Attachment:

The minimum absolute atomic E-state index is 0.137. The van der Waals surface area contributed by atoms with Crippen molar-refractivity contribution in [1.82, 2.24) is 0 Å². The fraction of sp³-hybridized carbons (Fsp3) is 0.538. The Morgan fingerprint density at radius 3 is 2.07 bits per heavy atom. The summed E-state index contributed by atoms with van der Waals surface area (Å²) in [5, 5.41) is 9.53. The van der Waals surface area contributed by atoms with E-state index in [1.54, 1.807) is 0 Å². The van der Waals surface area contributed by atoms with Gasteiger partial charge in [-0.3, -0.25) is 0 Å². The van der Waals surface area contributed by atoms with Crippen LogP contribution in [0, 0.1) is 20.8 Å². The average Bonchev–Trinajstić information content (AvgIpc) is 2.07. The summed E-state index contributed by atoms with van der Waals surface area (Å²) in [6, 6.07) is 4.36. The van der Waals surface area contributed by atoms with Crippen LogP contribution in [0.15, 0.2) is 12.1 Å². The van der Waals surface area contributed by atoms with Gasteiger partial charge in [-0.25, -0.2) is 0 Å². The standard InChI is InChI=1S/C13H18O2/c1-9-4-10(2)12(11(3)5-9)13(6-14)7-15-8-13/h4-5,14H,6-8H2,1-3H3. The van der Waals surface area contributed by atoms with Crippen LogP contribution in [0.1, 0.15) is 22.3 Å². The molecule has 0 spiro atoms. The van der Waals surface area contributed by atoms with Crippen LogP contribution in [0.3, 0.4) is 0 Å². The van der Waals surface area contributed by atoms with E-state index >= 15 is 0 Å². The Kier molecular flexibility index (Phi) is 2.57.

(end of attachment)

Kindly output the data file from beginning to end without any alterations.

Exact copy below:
The minimum absolute atomic E-state index is 0.137. The van der Waals surface area contributed by atoms with Crippen molar-refractivity contribution in [1.82, 2.24) is 0 Å². The fraction of sp³-hybridized carbons (Fsp3) is 0.538. The Morgan fingerprint density at radius 3 is 2.07 bits per heavy atom. The summed E-state index contributed by atoms with van der Waals surface area (Å²) in [5, 5.41) is 9.53. The van der Waals surface area contributed by atoms with E-state index in [1.54, 1.807) is 0 Å². The van der Waals surface area contributed by atoms with Gasteiger partial charge in [-0.3, -0.25) is 0 Å². The van der Waals surface area contributed by atoms with Crippen LogP contribution in [0, 0.1) is 20.8 Å². The average Bonchev–Trinajstić information content (AvgIpc) is 2.07. The summed E-state index contributed by atoms with van der Waals surface area (Å²) in [6, 6.07) is 4.36. The van der Waals surface area contributed by atoms with Crippen LogP contribution in [0.15, 0.2) is 12.1 Å². The van der Waals surface area contributed by atoms with Gasteiger partial charge in [-0.25, -0.2) is 0 Å². The standard InChI is InChI=1S/C13H18O2/c1-9-4-10(2)12(11(3)5-9)13(6-14)7-15-8-13/h4-5,14H,6-8H2,1-3H3. The van der Waals surface area contributed by atoms with Crippen LogP contribution in [0.1, 0.15) is 22.3 Å². The molecule has 0 spiro atoms. The van der Waals surface area contributed by atoms with Crippen LogP contribution in [0.3, 0.4) is 0 Å². The van der Waals surface area contributed by atoms with E-state index >= 15 is 0 Å². The Kier molecular flexibility index (Phi) is 2.57.